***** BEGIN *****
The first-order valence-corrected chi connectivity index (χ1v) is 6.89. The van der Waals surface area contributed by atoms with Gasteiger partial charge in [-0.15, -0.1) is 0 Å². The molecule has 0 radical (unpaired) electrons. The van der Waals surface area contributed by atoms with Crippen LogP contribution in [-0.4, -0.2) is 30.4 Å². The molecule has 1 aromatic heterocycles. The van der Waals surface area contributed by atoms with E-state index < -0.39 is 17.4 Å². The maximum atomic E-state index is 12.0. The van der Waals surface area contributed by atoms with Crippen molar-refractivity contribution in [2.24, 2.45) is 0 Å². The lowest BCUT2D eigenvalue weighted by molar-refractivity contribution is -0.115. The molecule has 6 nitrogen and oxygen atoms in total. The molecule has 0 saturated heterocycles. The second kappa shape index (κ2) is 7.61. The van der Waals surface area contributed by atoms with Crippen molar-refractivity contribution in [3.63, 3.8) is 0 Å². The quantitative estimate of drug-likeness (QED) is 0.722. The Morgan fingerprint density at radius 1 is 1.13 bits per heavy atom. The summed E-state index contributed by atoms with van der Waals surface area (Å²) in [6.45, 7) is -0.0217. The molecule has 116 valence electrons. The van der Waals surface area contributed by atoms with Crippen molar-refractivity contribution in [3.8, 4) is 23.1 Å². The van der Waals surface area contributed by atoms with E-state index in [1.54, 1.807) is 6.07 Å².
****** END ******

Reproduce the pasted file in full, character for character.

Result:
The first-order valence-corrected chi connectivity index (χ1v) is 6.89. The van der Waals surface area contributed by atoms with Gasteiger partial charge in [-0.15, -0.1) is 0 Å². The molecule has 0 radical (unpaired) electrons. The van der Waals surface area contributed by atoms with Crippen LogP contribution in [-0.4, -0.2) is 30.4 Å². The molecule has 1 aromatic heterocycles. The van der Waals surface area contributed by atoms with E-state index < -0.39 is 17.4 Å². The maximum atomic E-state index is 12.0. The van der Waals surface area contributed by atoms with Crippen molar-refractivity contribution in [2.24, 2.45) is 0 Å². The lowest BCUT2D eigenvalue weighted by molar-refractivity contribution is -0.115. The molecule has 6 nitrogen and oxygen atoms in total. The molecule has 0 saturated heterocycles. The second kappa shape index (κ2) is 7.61. The van der Waals surface area contributed by atoms with Crippen molar-refractivity contribution in [3.63, 3.8) is 0 Å². The quantitative estimate of drug-likeness (QED) is 0.722. The Morgan fingerprint density at radius 1 is 1.13 bits per heavy atom. The summed E-state index contributed by atoms with van der Waals surface area (Å²) in [6.45, 7) is -0.0217. The molecule has 116 valence electrons. The van der Waals surface area contributed by atoms with Crippen molar-refractivity contribution in [3.8, 4) is 23.1 Å². The van der Waals surface area contributed by atoms with E-state index in [1.54, 1.807) is 6.07 Å².